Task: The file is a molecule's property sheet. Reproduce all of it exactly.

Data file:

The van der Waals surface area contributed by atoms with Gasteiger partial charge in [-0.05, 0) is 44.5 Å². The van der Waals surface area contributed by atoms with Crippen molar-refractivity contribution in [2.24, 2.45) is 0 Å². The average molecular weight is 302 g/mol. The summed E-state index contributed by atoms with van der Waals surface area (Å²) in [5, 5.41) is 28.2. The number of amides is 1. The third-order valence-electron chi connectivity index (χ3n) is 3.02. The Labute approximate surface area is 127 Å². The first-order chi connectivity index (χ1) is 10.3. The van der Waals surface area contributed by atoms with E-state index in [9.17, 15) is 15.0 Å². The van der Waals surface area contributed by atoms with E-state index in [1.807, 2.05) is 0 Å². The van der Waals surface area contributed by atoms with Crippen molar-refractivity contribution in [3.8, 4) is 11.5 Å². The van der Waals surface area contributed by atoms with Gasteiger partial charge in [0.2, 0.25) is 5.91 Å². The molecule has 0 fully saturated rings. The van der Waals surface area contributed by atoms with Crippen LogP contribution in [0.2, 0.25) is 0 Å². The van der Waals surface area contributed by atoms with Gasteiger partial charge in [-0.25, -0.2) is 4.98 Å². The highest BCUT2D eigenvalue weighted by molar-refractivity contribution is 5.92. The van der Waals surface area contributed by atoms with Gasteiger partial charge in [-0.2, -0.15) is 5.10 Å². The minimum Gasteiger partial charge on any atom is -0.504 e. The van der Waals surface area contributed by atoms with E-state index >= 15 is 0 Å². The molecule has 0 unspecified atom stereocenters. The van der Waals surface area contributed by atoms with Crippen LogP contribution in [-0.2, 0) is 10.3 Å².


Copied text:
The van der Waals surface area contributed by atoms with Gasteiger partial charge in [-0.05, 0) is 44.5 Å². The van der Waals surface area contributed by atoms with Crippen molar-refractivity contribution in [2.24, 2.45) is 0 Å². The average molecular weight is 302 g/mol. The summed E-state index contributed by atoms with van der Waals surface area (Å²) in [5, 5.41) is 28.2. The number of amides is 1. The third-order valence-electron chi connectivity index (χ3n) is 3.02. The Labute approximate surface area is 127 Å². The first-order chi connectivity index (χ1) is 10.3. The van der Waals surface area contributed by atoms with E-state index in [9.17, 15) is 15.0 Å². The van der Waals surface area contributed by atoms with E-state index in [1.807, 2.05) is 0 Å². The van der Waals surface area contributed by atoms with Crippen molar-refractivity contribution in [3.8, 4) is 11.5 Å². The van der Waals surface area contributed by atoms with Gasteiger partial charge in [0.2, 0.25) is 5.91 Å². The molecule has 0 fully saturated rings. The van der Waals surface area contributed by atoms with Crippen LogP contribution in [0.2, 0.25) is 0 Å². The van der Waals surface area contributed by atoms with Gasteiger partial charge in [-0.25, -0.2) is 4.98 Å². The highest BCUT2D eigenvalue weighted by molar-refractivity contribution is 5.92. The van der Waals surface area contributed by atoms with Gasteiger partial charge in [-0.2, -0.15) is 5.10 Å². The minimum Gasteiger partial charge on any atom is -0.504 e. The van der Waals surface area contributed by atoms with E-state index >= 15 is 0 Å². The molecule has 0 unspecified atom stereocenters. The van der Waals surface area contributed by atoms with Crippen LogP contribution in [-0.2, 0) is 10.3 Å².